So yes, the Labour Party let the country down hugely. Gordon Brown let the country down hugely. The idea that you could have a manic bull market under a Labour government and then for it to say, we’ll give public money away to bail these people out, is an extraordinary thing. It’s a sign of how weak social democratic culture has become in Britain that people are not amazed by what has happened. It’s not talked about that Gordon Brown and Ed Balls can appear in the street without people throwing horse manure at them. I don’t agree with Jonathan Sacks at all. If British culture, Western culture, depends on religion then we’re in a huge mess. It is impossible for serious people to believe in God any more, or at least the God of the Bible, the God of the Koran, the God of the Torah. You just can’t do it. So if you’re going to pin Western culture to decaying ideological systems then you’ve lost already. 

Aside from that, this is where I agree a lot with George: there is a problem that people in universities, in schools, in the media, who believe in high standards have to defend themselves against vulgar, money-grubbing people who attack them. But they don’t have the language to defend themselves. They can’t just mock the people from television whom George was describing. Or say, “Why can’t you just be an honest scam artist? Why can’t you just say, ‘Hey, I’ve made a lot of money, I’ve got a nice house, I’ve got a nice car’, and leave us alone.” If they speak plainly this elite accuses them of being “elitist”. But then again, I’m not so pessimistic about British culture or indeed European culture. 

DJ: Can you give us a reason for optimism? 

NC: We have democracy. We have freedom of speech and freedom of thought and to some extent I’m arguing it should be extended. However poor a lot of universities are, about a third of young people are attending them. Incidentally, because of the crash, because of unemployment, students are going to be a lot more tough-minded and a lot more determined to learn than perhaps the preceding generation were because I noticed their shock. I am talking about those who were born in 1989, 1990, after the fall of the Berlin Wall, and all they had seen around them was a continuously growing economy. Their parents were able to say to them you can take a gap year, you can do this, you can do that, but as long as you work hard and go to university it will be fine, and now it’s not. And so they are toughening up.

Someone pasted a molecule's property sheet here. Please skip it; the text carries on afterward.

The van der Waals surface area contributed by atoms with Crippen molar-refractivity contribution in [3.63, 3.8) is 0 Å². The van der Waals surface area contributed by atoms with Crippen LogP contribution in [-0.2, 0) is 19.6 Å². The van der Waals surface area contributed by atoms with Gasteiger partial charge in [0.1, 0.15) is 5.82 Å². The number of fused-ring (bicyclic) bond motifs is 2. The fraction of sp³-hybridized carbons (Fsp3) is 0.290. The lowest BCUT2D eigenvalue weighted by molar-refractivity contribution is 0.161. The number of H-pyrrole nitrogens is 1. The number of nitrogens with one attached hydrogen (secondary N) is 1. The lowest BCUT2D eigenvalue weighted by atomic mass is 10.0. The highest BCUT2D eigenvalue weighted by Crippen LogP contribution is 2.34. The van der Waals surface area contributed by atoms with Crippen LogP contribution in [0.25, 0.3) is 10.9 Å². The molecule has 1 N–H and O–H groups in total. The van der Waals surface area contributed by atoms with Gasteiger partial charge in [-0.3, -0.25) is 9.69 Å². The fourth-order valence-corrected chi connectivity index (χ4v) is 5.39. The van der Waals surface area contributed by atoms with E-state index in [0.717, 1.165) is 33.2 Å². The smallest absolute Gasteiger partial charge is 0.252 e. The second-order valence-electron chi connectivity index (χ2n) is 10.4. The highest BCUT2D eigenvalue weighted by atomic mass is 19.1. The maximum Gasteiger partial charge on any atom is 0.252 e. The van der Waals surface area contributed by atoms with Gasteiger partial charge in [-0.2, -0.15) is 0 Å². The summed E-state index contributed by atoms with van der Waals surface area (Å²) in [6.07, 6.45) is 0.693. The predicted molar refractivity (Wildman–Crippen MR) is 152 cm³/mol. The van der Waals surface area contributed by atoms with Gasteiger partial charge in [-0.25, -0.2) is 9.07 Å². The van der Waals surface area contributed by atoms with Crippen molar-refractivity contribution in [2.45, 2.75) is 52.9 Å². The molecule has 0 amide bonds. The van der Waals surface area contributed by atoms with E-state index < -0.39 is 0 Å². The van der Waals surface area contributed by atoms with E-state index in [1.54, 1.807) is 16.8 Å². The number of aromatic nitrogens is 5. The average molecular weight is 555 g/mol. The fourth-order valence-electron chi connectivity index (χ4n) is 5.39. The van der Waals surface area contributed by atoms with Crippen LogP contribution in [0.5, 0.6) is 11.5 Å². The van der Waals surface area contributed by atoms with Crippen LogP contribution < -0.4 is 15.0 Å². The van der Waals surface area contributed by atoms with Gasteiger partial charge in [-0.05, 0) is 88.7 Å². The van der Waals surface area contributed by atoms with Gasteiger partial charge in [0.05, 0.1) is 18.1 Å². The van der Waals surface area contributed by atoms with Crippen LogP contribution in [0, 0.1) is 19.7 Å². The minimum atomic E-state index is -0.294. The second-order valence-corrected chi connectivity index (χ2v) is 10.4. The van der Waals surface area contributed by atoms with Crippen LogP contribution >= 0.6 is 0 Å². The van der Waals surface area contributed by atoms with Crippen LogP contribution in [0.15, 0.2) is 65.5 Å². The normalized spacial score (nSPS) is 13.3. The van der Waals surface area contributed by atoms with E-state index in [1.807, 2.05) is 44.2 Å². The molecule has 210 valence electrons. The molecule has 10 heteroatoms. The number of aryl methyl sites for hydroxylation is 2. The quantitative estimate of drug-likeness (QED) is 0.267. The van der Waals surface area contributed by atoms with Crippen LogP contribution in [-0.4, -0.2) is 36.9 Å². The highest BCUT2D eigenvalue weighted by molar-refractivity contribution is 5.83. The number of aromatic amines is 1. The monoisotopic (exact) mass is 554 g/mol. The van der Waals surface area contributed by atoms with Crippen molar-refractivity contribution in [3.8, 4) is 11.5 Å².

DJ: I hope they are toughening up. The first thing they did was riot last Christmas and it was the riots of the elite that preceded the riots of the underclass.

NC: That’s an interesting point. But it’s easy to be despairing about free societies at the moment because it is a corrupted Communist dictatorship that is the world’s booming economy. It is Putin’s Russia which is doing quite nicely, thank you. India and Brazil are democracies but remarkably corrupt democracies. It’s quite hard to resist the temptation to say, “Oh well, we’re all in terminal decline. I don’t know what we’re expected to do about this.” George seems to want the right to be very, very rude about people at the top of society, which is absolutely fine by me. I wish more people were. I wish people like Greg Dyke or Peter Bazalgette were stock figures of fun.

GW: Very powerful people.

NC: But beyond that, what do you want to do? 

DJ: Yes, George, is there anything practical we can do? 

GW: Well obviously there are things in education. I’m not as pessimistic as you suggest. A lot of people of my generation have no reason to complain about anything. Why? Partly because we had far more opportunities to advance financially, culturally, career-wise, than are going to be open today. I am not very optimistic for the next generation, which is why I wrote a book entitled Time to Emigrate? a few years ago, predicting — dare  I say it — everything that has happened since. I am a bit pessimistic, to put it mildly, about a 25-year-old couple living in London on average wages, whether it’s trying to find somewhere for their children to go to school, or for that matter finding somewhere to live. For them, I am pessimistic. But again, the people closer to the top of society with a certain amount of money will find a way through for their children.